Destructors

Destructors are used by the .NET Framework to clean up after objects. In general, you don ’ t have to provide code for a destructor method; instead, the default operation does the work for you. However, you can provide specific instructions if anything important needs to be done before the object instance is deleted.
 
When a variable goes out of scope, for example, it may not be accessible from your code, but it may still exist somewhere in your computer ’ s memory. Only when the .NET runtime performs its garbage collection cleanup is the instance completely destroyed.
 
Don ’ t rely on the destructor to free up resources used by an object instance, as this may occur long after the object is of no further use to you. If the resources in use are critical, then this can cause problems. A Destructor is demonstrated as :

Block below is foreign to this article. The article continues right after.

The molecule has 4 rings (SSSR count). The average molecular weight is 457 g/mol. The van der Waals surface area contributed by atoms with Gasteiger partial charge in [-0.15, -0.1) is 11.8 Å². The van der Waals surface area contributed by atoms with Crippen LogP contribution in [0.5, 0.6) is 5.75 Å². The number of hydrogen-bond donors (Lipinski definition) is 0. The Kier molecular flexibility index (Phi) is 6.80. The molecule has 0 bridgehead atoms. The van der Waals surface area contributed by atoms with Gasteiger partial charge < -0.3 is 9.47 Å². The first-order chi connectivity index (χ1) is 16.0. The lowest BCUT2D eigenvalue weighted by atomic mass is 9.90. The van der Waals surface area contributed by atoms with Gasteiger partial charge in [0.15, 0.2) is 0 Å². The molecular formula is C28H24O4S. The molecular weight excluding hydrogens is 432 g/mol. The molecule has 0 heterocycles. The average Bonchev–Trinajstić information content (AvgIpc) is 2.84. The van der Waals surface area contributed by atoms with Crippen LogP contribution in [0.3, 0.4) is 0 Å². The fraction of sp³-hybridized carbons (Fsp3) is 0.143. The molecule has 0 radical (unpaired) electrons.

using System;
using System.Collections.Generic;
using System.Linq;
using System.Text;
using System.Diagnostics;

namespace ConsoleApplication1
{

    public class baseClass
    {
        public baseClass()
        {
            Console.WriteLine("baseClass Constructor");
        }
        ~baseClass() // defining desctuctors
        {
            Console.WriteLine("Destructor executes after pressing key");
        }
    }
    class Program
    {
        Program()
        {
            Console.WriteLine("inside main program class");
        }
        static void Main(string[] args)
        {
            baseClass a = new baseClass();
            Program pr = new Program();
            new Program(); // another way to call constructors
            Console.Read();
        }
    }
}